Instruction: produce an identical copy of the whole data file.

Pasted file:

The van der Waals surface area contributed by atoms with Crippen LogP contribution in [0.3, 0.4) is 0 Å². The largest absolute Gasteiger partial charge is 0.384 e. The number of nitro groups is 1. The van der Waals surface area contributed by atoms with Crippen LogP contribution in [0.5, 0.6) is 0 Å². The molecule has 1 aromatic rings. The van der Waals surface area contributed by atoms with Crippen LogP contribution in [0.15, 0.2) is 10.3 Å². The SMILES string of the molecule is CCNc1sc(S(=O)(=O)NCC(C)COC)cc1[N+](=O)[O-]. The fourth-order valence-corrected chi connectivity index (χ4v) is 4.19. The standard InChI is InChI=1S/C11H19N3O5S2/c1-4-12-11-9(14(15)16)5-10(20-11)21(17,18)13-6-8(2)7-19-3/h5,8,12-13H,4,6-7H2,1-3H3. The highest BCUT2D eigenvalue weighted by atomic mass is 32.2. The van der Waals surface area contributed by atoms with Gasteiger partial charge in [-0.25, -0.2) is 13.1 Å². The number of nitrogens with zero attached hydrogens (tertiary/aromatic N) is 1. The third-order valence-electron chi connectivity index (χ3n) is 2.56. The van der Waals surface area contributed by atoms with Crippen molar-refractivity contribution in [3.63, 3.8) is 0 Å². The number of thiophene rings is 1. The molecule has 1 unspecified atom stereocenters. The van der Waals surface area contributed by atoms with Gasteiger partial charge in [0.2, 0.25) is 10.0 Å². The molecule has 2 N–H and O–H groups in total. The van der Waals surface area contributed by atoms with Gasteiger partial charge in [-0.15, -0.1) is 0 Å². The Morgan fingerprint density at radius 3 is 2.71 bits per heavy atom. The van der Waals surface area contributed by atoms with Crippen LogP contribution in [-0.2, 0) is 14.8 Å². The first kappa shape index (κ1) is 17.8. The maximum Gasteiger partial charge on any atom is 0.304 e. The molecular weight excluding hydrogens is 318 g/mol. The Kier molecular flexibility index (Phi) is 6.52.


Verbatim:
The van der Waals surface area contributed by atoms with Crippen LogP contribution in [0.3, 0.4) is 0 Å². The largest absolute Gasteiger partial charge is 0.384 e. The number of nitro groups is 1. The van der Waals surface area contributed by atoms with Crippen LogP contribution in [0.5, 0.6) is 0 Å². The molecule has 1 aromatic rings. The van der Waals surface area contributed by atoms with Crippen LogP contribution in [0.15, 0.2) is 10.3 Å². The SMILES string of the molecule is CCNc1sc(S(=O)(=O)NCC(C)COC)cc1[N+](=O)[O-]. The fourth-order valence-corrected chi connectivity index (χ4v) is 4.19. The standard InChI is InChI=1S/C11H19N3O5S2/c1-4-12-11-9(14(15)16)5-10(20-11)21(17,18)13-6-8(2)7-19-3/h5,8,12-13H,4,6-7H2,1-3H3. The highest BCUT2D eigenvalue weighted by atomic mass is 32.2. The van der Waals surface area contributed by atoms with Gasteiger partial charge in [-0.25, -0.2) is 13.1 Å². The number of nitrogens with zero attached hydrogens (tertiary/aromatic N) is 1. The third-order valence-electron chi connectivity index (χ3n) is 2.56. The van der Waals surface area contributed by atoms with Crippen molar-refractivity contribution in [3.63, 3.8) is 0 Å². The number of thiophene rings is 1. The molecule has 1 unspecified atom stereocenters. The van der Waals surface area contributed by atoms with Gasteiger partial charge in [0.2, 0.25) is 10.0 Å². The molecule has 2 N–H and O–H groups in total. The van der Waals surface area contributed by atoms with Gasteiger partial charge in [-0.15, -0.1) is 0 Å². The Morgan fingerprint density at radius 3 is 2.71 bits per heavy atom. The van der Waals surface area contributed by atoms with Crippen LogP contribution in [-0.2, 0) is 14.8 Å². The first kappa shape index (κ1) is 17.8. The maximum Gasteiger partial charge on any atom is 0.304 e. The molecular weight excluding hydrogens is 318 g/mol. The Kier molecular flexibility index (Phi) is 6.52.